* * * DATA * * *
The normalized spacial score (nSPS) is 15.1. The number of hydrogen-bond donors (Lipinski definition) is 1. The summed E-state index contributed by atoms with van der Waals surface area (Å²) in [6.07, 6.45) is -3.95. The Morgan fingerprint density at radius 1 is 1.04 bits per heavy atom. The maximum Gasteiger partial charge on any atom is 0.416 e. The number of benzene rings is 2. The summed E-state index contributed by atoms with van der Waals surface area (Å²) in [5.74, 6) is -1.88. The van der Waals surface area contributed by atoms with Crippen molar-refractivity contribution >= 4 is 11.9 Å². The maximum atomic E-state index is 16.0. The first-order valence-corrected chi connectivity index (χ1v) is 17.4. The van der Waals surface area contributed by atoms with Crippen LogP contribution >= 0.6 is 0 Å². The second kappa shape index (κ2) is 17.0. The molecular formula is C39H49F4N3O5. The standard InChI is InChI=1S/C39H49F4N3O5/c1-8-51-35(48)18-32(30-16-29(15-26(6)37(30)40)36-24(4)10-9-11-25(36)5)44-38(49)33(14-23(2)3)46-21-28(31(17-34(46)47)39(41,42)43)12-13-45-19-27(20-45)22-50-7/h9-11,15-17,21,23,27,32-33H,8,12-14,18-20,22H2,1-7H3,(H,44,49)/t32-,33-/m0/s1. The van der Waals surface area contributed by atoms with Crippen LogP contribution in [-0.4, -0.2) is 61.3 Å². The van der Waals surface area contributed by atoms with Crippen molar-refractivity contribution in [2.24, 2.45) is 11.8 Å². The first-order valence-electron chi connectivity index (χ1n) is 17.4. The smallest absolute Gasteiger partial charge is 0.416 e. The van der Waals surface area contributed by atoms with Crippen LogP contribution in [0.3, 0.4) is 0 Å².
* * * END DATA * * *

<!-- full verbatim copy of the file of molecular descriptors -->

The normalized spacial score (nSPS) is 15.1. The number of hydrogen-bond donors (Lipinski definition) is 1. The summed E-state index contributed by atoms with van der Waals surface area (Å²) in [6.07, 6.45) is -3.95. The Morgan fingerprint density at radius 1 is 1.04 bits per heavy atom. The maximum Gasteiger partial charge on any atom is 0.416 e. The number of benzene rings is 2. The summed E-state index contributed by atoms with van der Waals surface area (Å²) in [5.74, 6) is -1.88. The van der Waals surface area contributed by atoms with Crippen molar-refractivity contribution >= 4 is 11.9 Å². The maximum atomic E-state index is 16.0. The first-order valence-corrected chi connectivity index (χ1v) is 17.4. The van der Waals surface area contributed by atoms with Crippen LogP contribution >= 0.6 is 0 Å². The second kappa shape index (κ2) is 17.0. The molecular formula is C39H49F4N3O5. The standard InChI is InChI=1S/C39H49F4N3O5/c1-8-51-35(48)18-32(30-16-29(15-26(6)37(30)40)36-24(4)10-9-11-25(36)5)44-38(49)33(14-23(2)3)46-21-28(31(17-34(46)47)39(41,42)43)12-13-45-19-27(20-45)22-50-7/h9-11,15-17,21,23,27,32-33H,8,12-14,18-20,22H2,1-7H3,(H,44,49)/t32-,33-/m0/s1. The van der Waals surface area contributed by atoms with Crippen LogP contribution in [-0.4, -0.2) is 61.3 Å². The van der Waals surface area contributed by atoms with Crippen molar-refractivity contribution in [2.24, 2.45) is 11.8 Å². The first-order valence-electron chi connectivity index (χ1n) is 17.4. The smallest absolute Gasteiger partial charge is 0.416 e. The van der Waals surface area contributed by atoms with Crippen LogP contribution in [0.3, 0.4) is 0 Å².